Nikleva and I are having this conversation on his balcony in the midst of COVID, masked and distanced; it's odd to hear my "old voice" asking him questions. Occasionally gusts of wind find my microphone and the voices distort, which complicates things for me, since I'm not a guitarist or gear geek, and don't always know the terms Nikleva is using (in fact, he has another word with "tight," above, but it's lost in a gust, so I'm not 100% sure I've gotten that right, either!). In fact, my first question here was not one I actually asked, but it allows me to begin with the usual italicized-question/ non-italicized pattern I favour. The Stephen Nikleva band (with Noah Walker) will be playing Tuesday, May 9th, at Guilt & Co. in Gastown
... check'em out!
Allan: So what were you using, at the Savoy shows?
Stephen: I had just recently upgraded my guitar sound by getting a guitar synthesizer. It was the second version of a guitar synthesizer, and what that consisted of, it was analog, it was basically a blue box and you could do one setting and change the envelope or things like that on your guitar. After that, synthesizers got to the point where they had pre-sets: you want a sound, there's a pre-set, you get it; but before that, you had to fashion the sound on the go, as it were. And that's what that still was. Of course, it doesn't work so well if you're playing guitar because - 'Okay, I want this sound now, I want a different sound now;' so what I did, I created two volume pedals, one for the regular guitar sound and the other one for the synth sound, and then I would be playing mainly the regular sound and once and awhile would bring in a synth, for something different - bwyeeewr, that kind of thing. That wasn't very common at that point. And the band was really well-rehearsed and confident. We were wearing these suits with fish lures stuck on there - so it was a bit quirky, maybe a bit dangerous, too. And all these things helped. The band was just different from what was going on, and probably musically at a slightly different musical level than some of the other bands. And maybe we were slightly older, too - I certainly was.
Do you remember there being any hostility between, say, Red Herring fans and Rhythm Mission fans?
Well, it's interesting, we were just talking about this the other day, and Steve (Lazin, Red Herring drummer) was saying how glum the Rhythm Mission guys looked. I'm sure they thought they had it. And they were well known in the scene, and they had lots of friends; Steve said they had bottles of champagne in the green room, ready to go.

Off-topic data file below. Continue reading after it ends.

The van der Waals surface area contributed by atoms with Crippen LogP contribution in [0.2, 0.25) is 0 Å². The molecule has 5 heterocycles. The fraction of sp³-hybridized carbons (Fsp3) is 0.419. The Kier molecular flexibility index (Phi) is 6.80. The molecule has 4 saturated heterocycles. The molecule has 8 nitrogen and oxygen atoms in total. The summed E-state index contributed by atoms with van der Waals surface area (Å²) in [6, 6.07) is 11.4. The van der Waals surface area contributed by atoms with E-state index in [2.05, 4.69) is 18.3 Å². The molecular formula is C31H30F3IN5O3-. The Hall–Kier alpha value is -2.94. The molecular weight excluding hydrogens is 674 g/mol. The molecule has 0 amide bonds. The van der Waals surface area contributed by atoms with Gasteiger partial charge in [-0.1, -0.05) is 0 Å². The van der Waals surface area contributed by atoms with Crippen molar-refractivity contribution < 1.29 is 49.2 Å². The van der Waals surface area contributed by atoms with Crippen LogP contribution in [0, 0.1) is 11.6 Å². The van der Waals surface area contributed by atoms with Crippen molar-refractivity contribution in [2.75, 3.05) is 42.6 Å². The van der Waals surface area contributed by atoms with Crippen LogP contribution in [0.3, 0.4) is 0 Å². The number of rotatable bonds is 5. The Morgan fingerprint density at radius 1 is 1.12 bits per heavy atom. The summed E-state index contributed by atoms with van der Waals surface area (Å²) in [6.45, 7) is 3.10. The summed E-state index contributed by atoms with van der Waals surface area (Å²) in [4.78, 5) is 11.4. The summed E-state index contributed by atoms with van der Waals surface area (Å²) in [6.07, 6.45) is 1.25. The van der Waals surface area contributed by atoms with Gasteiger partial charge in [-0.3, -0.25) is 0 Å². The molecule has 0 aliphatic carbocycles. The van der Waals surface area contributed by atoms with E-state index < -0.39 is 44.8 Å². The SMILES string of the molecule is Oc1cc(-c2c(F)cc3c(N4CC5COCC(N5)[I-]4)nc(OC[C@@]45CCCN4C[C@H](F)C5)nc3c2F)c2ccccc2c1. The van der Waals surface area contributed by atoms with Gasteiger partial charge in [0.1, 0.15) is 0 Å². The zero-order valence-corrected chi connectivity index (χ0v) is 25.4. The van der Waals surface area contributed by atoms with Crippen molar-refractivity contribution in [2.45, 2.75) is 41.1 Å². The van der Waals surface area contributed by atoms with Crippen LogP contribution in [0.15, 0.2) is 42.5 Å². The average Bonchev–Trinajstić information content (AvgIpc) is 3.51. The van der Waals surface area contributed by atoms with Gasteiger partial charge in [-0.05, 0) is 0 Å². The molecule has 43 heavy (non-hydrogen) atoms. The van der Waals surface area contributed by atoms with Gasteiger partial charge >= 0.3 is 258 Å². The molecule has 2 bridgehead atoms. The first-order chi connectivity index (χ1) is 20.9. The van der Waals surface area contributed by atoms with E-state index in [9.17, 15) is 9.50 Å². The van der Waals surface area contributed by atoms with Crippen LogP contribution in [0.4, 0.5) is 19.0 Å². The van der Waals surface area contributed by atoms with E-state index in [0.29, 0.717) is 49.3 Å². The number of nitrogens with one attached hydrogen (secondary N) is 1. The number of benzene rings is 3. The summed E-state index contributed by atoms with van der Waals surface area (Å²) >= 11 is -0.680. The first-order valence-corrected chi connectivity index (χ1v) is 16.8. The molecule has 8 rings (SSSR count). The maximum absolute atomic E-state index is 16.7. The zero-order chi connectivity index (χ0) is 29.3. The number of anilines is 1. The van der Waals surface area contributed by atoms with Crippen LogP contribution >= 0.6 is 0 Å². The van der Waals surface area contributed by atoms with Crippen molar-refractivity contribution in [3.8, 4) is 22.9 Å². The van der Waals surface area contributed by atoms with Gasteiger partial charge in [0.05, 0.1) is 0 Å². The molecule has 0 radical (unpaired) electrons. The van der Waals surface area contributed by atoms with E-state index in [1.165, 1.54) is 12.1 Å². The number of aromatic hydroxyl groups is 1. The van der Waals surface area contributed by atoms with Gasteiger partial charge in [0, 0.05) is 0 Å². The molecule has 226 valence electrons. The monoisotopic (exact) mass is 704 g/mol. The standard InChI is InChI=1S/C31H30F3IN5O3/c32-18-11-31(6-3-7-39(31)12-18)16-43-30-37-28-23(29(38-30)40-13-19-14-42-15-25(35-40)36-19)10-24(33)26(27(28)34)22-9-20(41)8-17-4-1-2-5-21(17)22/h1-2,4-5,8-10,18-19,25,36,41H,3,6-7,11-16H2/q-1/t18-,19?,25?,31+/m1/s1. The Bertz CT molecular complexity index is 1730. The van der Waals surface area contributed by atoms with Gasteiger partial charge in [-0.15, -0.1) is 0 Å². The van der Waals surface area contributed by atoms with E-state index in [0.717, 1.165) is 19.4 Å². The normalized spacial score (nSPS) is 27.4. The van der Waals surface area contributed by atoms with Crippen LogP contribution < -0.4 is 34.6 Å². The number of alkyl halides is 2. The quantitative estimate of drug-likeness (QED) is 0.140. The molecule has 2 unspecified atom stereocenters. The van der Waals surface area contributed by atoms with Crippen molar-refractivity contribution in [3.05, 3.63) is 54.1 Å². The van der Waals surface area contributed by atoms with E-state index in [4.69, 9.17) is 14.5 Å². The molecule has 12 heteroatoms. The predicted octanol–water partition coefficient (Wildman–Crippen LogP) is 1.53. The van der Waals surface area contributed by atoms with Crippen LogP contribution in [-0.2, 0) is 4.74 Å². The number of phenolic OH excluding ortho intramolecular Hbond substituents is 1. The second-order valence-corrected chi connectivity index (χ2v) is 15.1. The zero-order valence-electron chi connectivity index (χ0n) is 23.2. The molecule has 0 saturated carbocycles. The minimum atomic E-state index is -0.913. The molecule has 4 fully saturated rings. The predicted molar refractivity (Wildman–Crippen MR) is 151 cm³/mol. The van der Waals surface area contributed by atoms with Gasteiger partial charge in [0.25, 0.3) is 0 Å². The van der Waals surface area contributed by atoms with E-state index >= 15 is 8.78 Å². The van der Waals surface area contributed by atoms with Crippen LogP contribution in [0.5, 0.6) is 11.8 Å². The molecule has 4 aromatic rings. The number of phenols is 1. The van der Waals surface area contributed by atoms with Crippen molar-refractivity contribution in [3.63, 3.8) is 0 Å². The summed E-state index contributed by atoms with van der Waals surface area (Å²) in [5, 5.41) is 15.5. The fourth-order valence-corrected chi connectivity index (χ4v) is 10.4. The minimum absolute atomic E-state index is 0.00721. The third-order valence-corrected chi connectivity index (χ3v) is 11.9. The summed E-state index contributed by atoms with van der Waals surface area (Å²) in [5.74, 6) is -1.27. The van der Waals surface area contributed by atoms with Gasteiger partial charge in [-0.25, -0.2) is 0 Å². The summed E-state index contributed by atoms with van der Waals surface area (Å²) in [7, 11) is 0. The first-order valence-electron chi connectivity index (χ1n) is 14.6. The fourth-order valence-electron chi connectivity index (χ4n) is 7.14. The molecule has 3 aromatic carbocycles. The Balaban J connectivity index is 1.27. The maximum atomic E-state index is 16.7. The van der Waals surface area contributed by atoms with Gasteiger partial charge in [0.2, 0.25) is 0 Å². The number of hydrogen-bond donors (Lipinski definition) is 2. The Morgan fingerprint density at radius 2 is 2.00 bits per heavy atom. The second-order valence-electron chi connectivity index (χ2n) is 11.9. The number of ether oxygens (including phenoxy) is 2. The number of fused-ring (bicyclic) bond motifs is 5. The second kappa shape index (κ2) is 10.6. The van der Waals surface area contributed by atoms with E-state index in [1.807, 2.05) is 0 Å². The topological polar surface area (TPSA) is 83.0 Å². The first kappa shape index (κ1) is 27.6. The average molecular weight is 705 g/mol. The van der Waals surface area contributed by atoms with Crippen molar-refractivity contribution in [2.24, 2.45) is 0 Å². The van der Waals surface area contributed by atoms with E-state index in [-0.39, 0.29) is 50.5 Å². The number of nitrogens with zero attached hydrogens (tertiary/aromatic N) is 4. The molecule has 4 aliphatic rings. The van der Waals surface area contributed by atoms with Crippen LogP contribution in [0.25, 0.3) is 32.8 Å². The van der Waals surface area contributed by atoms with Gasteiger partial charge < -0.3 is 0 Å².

That's heartbreaking. Do you know those guys?
Oh, yeah - subsequently, I think I even did a couple of shows with Dennis, with his swing band, filling in, Jazzmanian Devils. He had that going for years. They were kind of ahead of their time.
Well before the swing revival.
Yeah! So I think I filled in a couple of times with that group. And Andy Graffiti
I got to know because he was such a guy around town, playing in lots of bands, very active, and I tapped Andy while I was playing with Paul Hyde, briefly. Paul Hyde had done the Rock and Hyde album, and then he released his own album, and somehow he called on me to just do some duos. So I was playing mandolin and guitar, and he was doing some Payolas songs and some newer material. I'd never really had any of the Payolas records, had never listened to them, and I remember saying, "Should I listen to them?" "Oh no no, just play what you're playing." It was only later that I went back to finally hear some of the songs: "Oh my god, listen to how much synthesizer stuff there is in there!" They were so overly overproduced in a way that it strangled them. And I'd toured with Paul; he listens to folkie kind of music, very rootsy-type music, and when we played as a duo, that's kinda how it came across! So it was a shock to then hear this stuff.
So at one point, he wanted to put together a quartet, and he got his old bass player, A-Train [Alex Boynton
], a black guy that had been part of his groups; and he wanted a drummer, so I got Andy Graffiti, and we toured across Canada as a four piece, doing kind of a rootsier version of his stuff.